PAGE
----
Clear agreement on Syria must: FM

 23 Jan 2014 - 4:33

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DOHA/MONTREUX (Switzerland):  Ceasing all military operations, providing safe corridors for humanitarian assistance and setting a specific time-frame for negotiation are among the basic requirements for the ongoing Geneva II conference to become a success, the Foreign Minister H E Dr Khalid bin Mohamed Al Attiyah said yesterday.
Addressing the conference, the Foreign Minister said that the concerned parties should also work to implement the outcome of Geneva I and make efforts to reach a concrete and clear agreement.
A specific time-frame for negotiation should be set along with implementation instruments and monitoring mechanisms, he added.
“My country cannot defend any regime that commits massacres against unarmed civilian demonstrations, as this regime has done since the beginning of the revolution. Our duty compels us not to deceive the peoples and not to cave in at moments of despair. It is unacceptable for anyone to believe that they have come here to seal their victory over the other party. Instead, everybody are supposed to have come here to realise the rights of the Syrian people, achieve their legitimate aspirations and preserve the unity of Syria ‘s people and territory,” said Al Attiyah.
The Foreign Minister described the decision of the National Coalition for the Syrian Revolutionary and Opposition Forces to participate in the conference as “difficult and courageous”.
“Such decision is of great significance for it amounts to a confirmation of and full support for the option of political solution,” he said, adding, “If the party advocating the security solution continues to adopt such approach, the situation would seriously deteriorate and threaten the sovereignty and territorial integrity of Syria and the unity of its people. It would also pose a threat to the security and stability of the neighbouring states and international peace and security”.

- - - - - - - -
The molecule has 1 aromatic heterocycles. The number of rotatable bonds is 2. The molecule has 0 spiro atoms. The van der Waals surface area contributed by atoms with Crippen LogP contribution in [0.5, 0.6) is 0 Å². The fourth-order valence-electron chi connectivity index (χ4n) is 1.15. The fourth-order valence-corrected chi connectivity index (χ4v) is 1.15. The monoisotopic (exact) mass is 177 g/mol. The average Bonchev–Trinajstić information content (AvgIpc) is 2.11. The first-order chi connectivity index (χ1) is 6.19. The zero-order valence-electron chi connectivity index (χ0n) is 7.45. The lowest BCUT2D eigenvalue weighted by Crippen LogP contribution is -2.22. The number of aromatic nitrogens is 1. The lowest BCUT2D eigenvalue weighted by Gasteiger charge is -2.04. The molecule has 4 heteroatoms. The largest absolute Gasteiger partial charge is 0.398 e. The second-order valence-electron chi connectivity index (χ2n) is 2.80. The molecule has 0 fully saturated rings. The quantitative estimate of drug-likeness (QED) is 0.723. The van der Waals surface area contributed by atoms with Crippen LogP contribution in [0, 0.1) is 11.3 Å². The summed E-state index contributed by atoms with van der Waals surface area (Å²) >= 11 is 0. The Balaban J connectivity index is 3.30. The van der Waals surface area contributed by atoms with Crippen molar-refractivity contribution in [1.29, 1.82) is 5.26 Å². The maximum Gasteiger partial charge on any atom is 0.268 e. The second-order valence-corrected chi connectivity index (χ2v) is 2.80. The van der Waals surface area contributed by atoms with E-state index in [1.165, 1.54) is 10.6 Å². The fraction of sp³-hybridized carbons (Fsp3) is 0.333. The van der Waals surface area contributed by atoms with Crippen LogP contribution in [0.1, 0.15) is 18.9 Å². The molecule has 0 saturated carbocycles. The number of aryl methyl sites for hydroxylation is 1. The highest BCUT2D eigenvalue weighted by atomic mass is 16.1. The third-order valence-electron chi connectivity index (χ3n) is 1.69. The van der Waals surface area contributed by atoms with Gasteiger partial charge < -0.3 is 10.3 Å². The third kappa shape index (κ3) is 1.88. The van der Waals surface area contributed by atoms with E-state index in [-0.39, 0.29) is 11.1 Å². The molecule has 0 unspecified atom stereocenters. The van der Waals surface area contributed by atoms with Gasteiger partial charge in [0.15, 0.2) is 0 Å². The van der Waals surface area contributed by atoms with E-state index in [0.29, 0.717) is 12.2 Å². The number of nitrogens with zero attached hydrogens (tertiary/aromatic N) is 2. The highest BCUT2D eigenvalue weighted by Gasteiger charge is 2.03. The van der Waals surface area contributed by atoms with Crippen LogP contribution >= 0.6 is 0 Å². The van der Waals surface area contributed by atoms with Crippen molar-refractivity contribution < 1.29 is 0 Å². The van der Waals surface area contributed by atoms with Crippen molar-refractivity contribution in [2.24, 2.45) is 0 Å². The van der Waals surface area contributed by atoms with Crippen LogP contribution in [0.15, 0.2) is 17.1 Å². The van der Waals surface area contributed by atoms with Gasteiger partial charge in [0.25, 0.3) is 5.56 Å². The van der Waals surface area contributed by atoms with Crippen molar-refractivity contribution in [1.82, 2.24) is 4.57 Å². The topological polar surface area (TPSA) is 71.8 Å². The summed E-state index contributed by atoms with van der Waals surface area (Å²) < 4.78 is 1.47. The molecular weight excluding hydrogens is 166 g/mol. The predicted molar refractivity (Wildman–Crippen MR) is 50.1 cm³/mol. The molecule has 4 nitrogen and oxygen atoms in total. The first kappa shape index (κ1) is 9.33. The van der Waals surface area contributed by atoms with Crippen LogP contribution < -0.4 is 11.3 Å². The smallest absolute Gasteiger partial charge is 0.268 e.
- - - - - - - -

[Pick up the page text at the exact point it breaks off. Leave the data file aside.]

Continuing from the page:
Invoking any excuses, such as the fight against terrorism, that would prevent addressing the root causes of the crisis, is merely a form of disruption and a denial of the reality, said Al Attiyah.
“We are up against a regime that considers the invocation of the “fight against terrorism” a slogan to justify colonial control. It has however used such slogan against its own people in a bid to win the admiration of the very democratic countries whose democracy it has long ridiculed. Why does such regime, which is the actual perpetrator and sponsor of terrorism, not emulate those countries by providing its citizens with freedom and dignity before adopting their slogan of fight against terrorism?” asked Al Attiyah.
Concluding his remarks, he said the Syrian people expected concrete outcomes from the meeting.
“Otherwise, this historic opportunity would be nothing more than a repetition of previous international efforts that made the Syrian people pay a heavy price as a result of ambiguity and lack of mechanisms to compel the parties concerned to implement the agreements,” he said.
Later, he met the US Secretary of State John Kerry. 
The Peninsula
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